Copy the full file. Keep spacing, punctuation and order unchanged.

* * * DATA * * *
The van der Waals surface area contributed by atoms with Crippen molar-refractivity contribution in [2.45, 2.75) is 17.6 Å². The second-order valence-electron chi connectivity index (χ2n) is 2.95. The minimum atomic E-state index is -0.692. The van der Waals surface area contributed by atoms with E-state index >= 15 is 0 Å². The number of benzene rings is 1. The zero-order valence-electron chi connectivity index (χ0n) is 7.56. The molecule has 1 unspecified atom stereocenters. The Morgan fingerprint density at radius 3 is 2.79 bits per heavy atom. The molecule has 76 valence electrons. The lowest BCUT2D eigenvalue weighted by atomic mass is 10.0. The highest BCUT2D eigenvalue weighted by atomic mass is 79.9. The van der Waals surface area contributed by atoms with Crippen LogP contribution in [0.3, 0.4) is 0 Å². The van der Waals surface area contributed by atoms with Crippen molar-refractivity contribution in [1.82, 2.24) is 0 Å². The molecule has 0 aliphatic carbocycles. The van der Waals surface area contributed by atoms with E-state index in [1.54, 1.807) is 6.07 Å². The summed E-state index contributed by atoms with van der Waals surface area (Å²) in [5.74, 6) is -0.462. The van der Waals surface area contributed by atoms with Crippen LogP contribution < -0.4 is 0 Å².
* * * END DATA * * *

The van der Waals surface area contributed by atoms with Crippen molar-refractivity contribution in [2.45, 2.75) is 17.6 Å². The second-order valence-electron chi connectivity index (χ2n) is 2.95. The minimum atomic E-state index is -0.692. The van der Waals surface area contributed by atoms with E-state index >= 15 is 0 Å². The number of benzene rings is 1. The zero-order valence-electron chi connectivity index (χ0n) is 7.56. The molecule has 1 unspecified atom stereocenters. The Morgan fingerprint density at radius 3 is 2.79 bits per heavy atom. The molecule has 76 valence electrons. The lowest BCUT2D eigenvalue weighted by atomic mass is 10.0. The highest BCUT2D eigenvalue weighted by atomic mass is 79.9. The van der Waals surface area contributed by atoms with Crippen LogP contribution in [0.3, 0.4) is 0 Å². The van der Waals surface area contributed by atoms with Crippen molar-refractivity contribution in [1.82, 2.24) is 0 Å². The molecule has 0 aliphatic carbocycles. The van der Waals surface area contributed by atoms with E-state index in [1.54, 1.807) is 6.07 Å². The summed E-state index contributed by atoms with van der Waals surface area (Å²) in [5.74, 6) is -0.462. The van der Waals surface area contributed by atoms with Crippen LogP contribution < -0.4 is 0 Å².